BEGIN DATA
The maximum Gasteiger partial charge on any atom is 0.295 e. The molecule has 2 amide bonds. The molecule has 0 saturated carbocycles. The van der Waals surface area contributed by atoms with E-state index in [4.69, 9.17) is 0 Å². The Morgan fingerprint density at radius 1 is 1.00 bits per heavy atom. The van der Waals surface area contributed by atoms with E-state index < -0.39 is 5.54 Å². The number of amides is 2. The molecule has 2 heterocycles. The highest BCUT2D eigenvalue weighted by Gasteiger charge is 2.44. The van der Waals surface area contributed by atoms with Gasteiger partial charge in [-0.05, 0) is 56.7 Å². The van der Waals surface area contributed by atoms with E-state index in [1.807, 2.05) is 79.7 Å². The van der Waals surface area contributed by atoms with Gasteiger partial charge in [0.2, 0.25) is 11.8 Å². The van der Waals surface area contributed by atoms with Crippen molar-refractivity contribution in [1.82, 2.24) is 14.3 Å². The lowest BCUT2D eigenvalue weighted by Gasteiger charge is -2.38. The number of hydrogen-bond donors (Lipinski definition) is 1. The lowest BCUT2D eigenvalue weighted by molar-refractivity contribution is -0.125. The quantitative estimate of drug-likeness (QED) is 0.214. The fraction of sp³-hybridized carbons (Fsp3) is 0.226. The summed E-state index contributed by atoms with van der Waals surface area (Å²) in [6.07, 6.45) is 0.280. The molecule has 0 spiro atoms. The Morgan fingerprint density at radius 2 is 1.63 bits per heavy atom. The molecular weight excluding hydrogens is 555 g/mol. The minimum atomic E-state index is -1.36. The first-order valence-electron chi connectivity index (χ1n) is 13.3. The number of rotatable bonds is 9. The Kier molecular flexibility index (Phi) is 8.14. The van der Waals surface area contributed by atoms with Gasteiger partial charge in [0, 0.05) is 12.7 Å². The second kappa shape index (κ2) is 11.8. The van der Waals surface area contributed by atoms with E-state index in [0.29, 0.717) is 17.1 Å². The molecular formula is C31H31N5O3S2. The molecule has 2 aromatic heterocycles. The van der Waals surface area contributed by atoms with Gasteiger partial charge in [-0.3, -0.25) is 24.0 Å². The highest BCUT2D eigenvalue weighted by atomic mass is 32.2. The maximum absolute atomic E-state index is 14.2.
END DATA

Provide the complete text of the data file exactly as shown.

The maximum Gasteiger partial charge on any atom is 0.295 e. The molecule has 2 amide bonds. The molecule has 0 saturated carbocycles. The van der Waals surface area contributed by atoms with E-state index in [4.69, 9.17) is 0 Å². The Morgan fingerprint density at radius 1 is 1.00 bits per heavy atom. The van der Waals surface area contributed by atoms with E-state index < -0.39 is 5.54 Å². The number of amides is 2. The molecule has 2 heterocycles. The highest BCUT2D eigenvalue weighted by Gasteiger charge is 2.44. The van der Waals surface area contributed by atoms with Gasteiger partial charge in [-0.05, 0) is 56.7 Å². The van der Waals surface area contributed by atoms with E-state index in [1.807, 2.05) is 79.7 Å². The van der Waals surface area contributed by atoms with Gasteiger partial charge in [0.2, 0.25) is 11.8 Å². The van der Waals surface area contributed by atoms with Crippen molar-refractivity contribution in [1.82, 2.24) is 14.3 Å². The lowest BCUT2D eigenvalue weighted by Gasteiger charge is -2.38. The number of hydrogen-bond donors (Lipinski definition) is 1. The lowest BCUT2D eigenvalue weighted by molar-refractivity contribution is -0.125. The quantitative estimate of drug-likeness (QED) is 0.214. The fraction of sp³-hybridized carbons (Fsp3) is 0.226. The summed E-state index contributed by atoms with van der Waals surface area (Å²) in [6.07, 6.45) is 0.280. The molecule has 0 spiro atoms. The Morgan fingerprint density at radius 2 is 1.63 bits per heavy atom. The molecular weight excluding hydrogens is 555 g/mol. The minimum atomic E-state index is -1.36. The first-order valence-electron chi connectivity index (χ1n) is 13.3. The number of rotatable bonds is 9. The Kier molecular flexibility index (Phi) is 8.14. The van der Waals surface area contributed by atoms with Gasteiger partial charge in [0, 0.05) is 12.7 Å². The second kappa shape index (κ2) is 11.8. The van der Waals surface area contributed by atoms with E-state index in [0.29, 0.717) is 17.1 Å². The molecular formula is C31H31N5O3S2. The molecule has 2 aromatic heterocycles. The van der Waals surface area contributed by atoms with Gasteiger partial charge in [-0.3, -0.25) is 24.0 Å². The highest BCUT2D eigenvalue weighted by atomic mass is 32.2. The maximum absolute atomic E-state index is 14.2.